Health care professionals, elected officials and law enforcement officers break ground on a comprehensive behavioral care center in the Caldwell County town of Lenoir. Photo courtesy Smoky Mountain LME/MCO
Health care professionals, elected officials and law enforcement officers break ground on a comprehensive behavioral care center in the Caldwell County town of Lenoir. Photo courtesy Smoky Mountain LME/MCO

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<p>A new comprehensive health care center will provide 24-hour mental health and addiction urgent care, outpatient behavioral health treatment and beds for people in crisis.

By Taylor Sisk

“I don’t know if I was ready for help, but my husband was ready for me to get it,” said Rebekah McCloy, recalling her behavioral health crisis. “But we didn’t know who to call, we didn’t know where to go.”

Rebekah McCloy is a peer support specialist in Lenoir who says she would have benefitted from her community’s new 24-hour comprehensive care center when she herself was in crisis. Photo credit: Taylor Sisk

McCloy made her comment at the Tuesday groundbreaking of the CaldwellC3 Comprehensive Care Center, a full-service behavioral health care center in Lenoir, county seat of Caldwell County, 70 miles north east of Asheville.

The center will be operated by RHA Health Services and will serve rural Caldwell, Alexander and McDowell counties. It will offer 24-hour mental health and addiction urgent care, outpatient behavioral health treatment and 12 beds for people in crisis, regardless of insurance status.

It’s the kind of place McCloy needed once upon a time.

Born and raised in Lenoir, she now works for Smoky Mountain LME/MCO as a peer support specialist, helping people transition from assisted-living facilities into housing within their communities.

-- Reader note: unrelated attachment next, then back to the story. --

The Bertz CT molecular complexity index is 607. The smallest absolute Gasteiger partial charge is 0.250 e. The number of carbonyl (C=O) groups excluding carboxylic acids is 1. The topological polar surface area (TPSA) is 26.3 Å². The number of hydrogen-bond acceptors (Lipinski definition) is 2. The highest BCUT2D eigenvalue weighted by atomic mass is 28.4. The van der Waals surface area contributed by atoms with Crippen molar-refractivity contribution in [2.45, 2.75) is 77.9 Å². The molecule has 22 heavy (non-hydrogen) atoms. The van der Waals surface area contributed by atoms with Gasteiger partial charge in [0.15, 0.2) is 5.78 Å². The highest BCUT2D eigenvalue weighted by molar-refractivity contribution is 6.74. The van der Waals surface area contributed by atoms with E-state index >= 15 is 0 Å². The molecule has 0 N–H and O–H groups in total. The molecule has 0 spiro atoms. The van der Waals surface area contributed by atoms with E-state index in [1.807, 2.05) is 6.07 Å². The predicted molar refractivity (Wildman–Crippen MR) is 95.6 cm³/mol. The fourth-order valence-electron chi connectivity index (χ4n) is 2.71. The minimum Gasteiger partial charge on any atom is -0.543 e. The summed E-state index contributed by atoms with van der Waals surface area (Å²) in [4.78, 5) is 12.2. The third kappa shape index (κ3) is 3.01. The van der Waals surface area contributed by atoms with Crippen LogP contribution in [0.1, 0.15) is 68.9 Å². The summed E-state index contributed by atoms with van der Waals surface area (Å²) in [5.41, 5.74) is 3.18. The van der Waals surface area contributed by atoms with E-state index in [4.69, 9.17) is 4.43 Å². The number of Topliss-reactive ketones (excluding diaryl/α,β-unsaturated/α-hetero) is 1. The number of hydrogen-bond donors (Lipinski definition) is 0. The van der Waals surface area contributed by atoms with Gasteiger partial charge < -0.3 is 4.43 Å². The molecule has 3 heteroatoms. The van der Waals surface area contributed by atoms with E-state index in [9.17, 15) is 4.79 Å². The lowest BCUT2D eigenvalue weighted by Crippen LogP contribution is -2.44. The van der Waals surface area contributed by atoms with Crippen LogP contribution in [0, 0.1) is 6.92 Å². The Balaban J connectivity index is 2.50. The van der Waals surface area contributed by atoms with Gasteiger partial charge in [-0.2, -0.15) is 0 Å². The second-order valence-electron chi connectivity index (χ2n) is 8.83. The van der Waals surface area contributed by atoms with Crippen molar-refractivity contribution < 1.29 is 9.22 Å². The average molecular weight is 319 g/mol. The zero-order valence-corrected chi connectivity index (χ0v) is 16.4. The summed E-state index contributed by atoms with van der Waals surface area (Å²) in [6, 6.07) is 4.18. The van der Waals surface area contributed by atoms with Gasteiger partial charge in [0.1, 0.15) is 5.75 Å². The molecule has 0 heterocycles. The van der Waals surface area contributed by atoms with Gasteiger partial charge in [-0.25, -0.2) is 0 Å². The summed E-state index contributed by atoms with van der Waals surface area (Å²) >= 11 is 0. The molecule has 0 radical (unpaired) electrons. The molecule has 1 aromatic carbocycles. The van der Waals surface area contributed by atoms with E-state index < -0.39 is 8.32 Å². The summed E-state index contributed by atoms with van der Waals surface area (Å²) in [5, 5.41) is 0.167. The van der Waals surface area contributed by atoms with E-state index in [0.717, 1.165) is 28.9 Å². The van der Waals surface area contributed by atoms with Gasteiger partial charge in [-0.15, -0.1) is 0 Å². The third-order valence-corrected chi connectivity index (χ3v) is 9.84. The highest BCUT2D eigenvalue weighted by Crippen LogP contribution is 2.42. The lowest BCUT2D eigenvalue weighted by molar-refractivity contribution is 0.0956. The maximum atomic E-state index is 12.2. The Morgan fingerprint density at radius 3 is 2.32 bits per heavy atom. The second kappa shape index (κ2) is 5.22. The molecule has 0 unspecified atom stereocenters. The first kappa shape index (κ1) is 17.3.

But six years ago, McCloy was in crisis. “I went through the gambit, honestly,” she said of her substance abuse, “more than I could handle.”

She eventually found her way to a nine-week intensive outpatient program. But first she required detox, and before a bed could be found at a facility in nearby Wilkesboro she had to bide her time in an emergency room.

Scariest of all though was her wait for a slot in the treatment center.

“I was afraid I would use,” McCloy said. “I had a week clean, and I hadn’t had that in a long time. I didn’t know if I was going to make it to treatment.”

Had the CaldwellC3 Comprehensive Care Center been in her community then, she could have received immediate around-the-clock care.

‘Pebble into a pond’

The new facility will be adjacent to RHA’s current outpatient services clinic. The project will entail a $1.2 million renovation and expansion, funded through an interest-free N.C. Housing Finance Agency loan to Caldwell County and assistance from Foothills Services and Smoky Mountain.

Crystal Farrow, who runs the state Division of Mental Health, Developmental Disabilities and Substance Abuse Services’ Crisis Solutions Initiative, spoke at Tuesday’s event, calling the launch a “pebble into a pond,” generating ripples throughout the region.

Health care professionals, elected officials and law enforcement officers break ground on a comprehensive behavioral care center in the Caldwell County town of Lenoir. Photo courtesy Smoky Mountain LME/MCO